By: Meera Eragoda, Arts & Culture Editor
Though the world is currently on fire, both literally and figuratively, writer and illustrator Hana Shafi’s newly released book, Small, Broke, and Kind of Dirty: Affirmations for the Real World, is a soothing, reassuring, and empowering spray of water. Bonus, it’s a fairly short and digestible read and is filled with Shafi’s illustrations.
True to its name, this book is very affirming, providing assurances for anyone who has ever felt out of place in this patriarchal, colonial, and capitalist world. The book is broken up into five chapters on kindness, bodies, politics, self-love and healing, and resilience and mental health. Shafi notes that it is not a self help book. Instead, it’s a detailing of her own experience with these topics as a millennial Muslim immigrant to Canada — something I appreciated as a racialized millennial immigrant myself.
Shafi recounts stories, such as the time she was at camp and had a panic attack causing both a friend of hers and a classmate that she didn’t really know to break rules and run through a forest to get a camp counsellor. Another story she tells is about how a lost pair of underwear cemented an elementary school friendship which then transformed into a life-long friendship.
These stories, whether funny, heartwarming, or embarrassing, aim to make the reader feel less alone.
These stories are followed by reflections that examine how Shafi’s personal experiences and those of people around her are formed and informed. In one reflection, she explores her relationship with weight and body image, chronicling what it feels like to gain weight in a society that privileges people who are thin. Shafi explains how she worked through these harmful beliefs to realize that someone’s weight has no bearing on their value.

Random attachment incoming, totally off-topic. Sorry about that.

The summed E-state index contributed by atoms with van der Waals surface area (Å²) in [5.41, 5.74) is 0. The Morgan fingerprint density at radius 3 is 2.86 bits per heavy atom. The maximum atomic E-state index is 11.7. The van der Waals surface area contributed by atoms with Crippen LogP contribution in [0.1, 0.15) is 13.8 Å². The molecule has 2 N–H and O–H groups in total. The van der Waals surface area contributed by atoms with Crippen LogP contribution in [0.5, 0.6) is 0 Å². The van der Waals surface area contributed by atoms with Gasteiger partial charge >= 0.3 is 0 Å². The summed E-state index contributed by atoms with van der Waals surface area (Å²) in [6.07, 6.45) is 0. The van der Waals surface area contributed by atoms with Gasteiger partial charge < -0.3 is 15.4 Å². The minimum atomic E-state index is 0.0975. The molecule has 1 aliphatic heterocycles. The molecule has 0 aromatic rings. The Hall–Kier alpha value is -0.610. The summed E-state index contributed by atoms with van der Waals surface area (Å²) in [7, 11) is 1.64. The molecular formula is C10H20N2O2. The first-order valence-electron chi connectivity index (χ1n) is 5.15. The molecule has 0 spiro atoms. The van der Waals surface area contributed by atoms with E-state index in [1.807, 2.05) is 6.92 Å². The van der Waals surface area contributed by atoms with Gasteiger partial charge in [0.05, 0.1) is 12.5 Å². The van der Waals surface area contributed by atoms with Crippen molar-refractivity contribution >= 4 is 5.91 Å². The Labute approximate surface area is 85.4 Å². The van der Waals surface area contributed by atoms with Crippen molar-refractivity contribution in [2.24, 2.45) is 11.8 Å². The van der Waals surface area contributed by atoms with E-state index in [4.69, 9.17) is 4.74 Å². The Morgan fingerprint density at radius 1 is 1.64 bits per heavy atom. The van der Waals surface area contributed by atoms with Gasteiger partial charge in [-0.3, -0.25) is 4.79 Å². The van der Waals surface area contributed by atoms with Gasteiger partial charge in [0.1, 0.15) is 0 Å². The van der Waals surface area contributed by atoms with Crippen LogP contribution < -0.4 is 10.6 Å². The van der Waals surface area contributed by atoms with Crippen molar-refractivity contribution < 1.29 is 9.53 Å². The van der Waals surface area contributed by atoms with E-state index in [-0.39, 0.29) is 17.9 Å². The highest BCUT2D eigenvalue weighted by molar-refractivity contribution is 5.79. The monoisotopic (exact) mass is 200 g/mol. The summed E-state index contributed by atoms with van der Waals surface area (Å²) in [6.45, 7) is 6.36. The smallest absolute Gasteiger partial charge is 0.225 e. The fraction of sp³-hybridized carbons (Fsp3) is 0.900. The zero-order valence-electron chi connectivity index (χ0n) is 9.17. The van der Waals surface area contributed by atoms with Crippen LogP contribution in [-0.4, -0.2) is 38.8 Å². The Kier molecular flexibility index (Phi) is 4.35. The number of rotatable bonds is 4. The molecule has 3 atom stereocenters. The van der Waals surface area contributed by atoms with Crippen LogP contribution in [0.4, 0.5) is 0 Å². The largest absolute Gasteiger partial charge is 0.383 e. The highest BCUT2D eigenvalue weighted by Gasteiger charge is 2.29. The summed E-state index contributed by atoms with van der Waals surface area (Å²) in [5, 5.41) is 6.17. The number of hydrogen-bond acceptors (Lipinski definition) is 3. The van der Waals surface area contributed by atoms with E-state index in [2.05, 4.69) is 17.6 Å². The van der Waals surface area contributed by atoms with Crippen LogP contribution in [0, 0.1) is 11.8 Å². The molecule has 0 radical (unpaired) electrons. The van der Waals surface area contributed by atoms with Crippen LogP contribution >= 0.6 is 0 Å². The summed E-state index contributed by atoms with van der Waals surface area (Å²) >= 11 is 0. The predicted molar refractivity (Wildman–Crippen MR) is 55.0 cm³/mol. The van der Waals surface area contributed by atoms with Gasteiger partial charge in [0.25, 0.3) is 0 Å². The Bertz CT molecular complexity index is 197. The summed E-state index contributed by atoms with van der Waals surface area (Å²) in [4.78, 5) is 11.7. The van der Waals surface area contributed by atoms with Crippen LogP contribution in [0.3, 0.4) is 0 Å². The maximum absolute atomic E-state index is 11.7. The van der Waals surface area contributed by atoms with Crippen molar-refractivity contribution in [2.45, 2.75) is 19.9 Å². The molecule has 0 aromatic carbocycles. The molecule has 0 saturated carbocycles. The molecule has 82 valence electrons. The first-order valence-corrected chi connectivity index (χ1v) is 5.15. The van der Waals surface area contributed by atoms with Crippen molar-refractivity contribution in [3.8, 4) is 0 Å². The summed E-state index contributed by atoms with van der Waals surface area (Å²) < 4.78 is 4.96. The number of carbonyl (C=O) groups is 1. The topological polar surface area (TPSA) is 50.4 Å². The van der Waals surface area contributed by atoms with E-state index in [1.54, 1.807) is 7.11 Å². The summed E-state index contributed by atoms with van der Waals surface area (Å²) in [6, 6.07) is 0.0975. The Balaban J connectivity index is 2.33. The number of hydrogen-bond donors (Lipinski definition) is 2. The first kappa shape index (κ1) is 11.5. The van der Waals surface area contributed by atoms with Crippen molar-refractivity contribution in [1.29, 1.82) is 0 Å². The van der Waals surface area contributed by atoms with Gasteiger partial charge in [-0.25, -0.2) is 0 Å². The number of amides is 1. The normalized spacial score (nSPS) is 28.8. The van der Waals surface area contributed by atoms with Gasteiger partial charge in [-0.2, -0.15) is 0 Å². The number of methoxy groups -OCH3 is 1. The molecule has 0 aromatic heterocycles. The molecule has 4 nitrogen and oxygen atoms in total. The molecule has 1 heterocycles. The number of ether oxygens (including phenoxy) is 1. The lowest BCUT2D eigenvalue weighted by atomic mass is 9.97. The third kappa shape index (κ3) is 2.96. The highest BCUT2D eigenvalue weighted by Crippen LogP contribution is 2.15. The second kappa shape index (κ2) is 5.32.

As noted in many places, Shafi’s writing and art are hugely feminist and critique things such as body politics, racism, ableism and more. Small, Broke, and Kind of Dirty is a very entertaining, engaging, and accessible way of thinking about topics such as vulnerability, friendship, and finding value and comfort in your body.
To aid the reader with this, Shafi’s personal experience and reflections on society are interspersed with illustrations either of cute critters such as otters, frogs, and opossums or of Shafi’s friends accompanied by empowering messages.
There are messages that state “boys are allowed to cry, boys are allowed to feel, boys are allowed to be sensitive,” “you are allowed to get excited about the simplest of things,” and “all bodies are good bodies.”
This book is compelling because it seeks to provide readers with a little bit of joy while acknowledging that the world is still real and often hard to deal with. Shafi never focuses these affirmations on toxic positivity, instead choosing to root them in resilience. Reading this book is like trying to make sense of your place in the world through a conversation with a very supportive friend.
Shafi’s Instagram @frizzkidart is filled with her illustrations and Small, Broke, and Kind of Dirty is available through Book*hug press.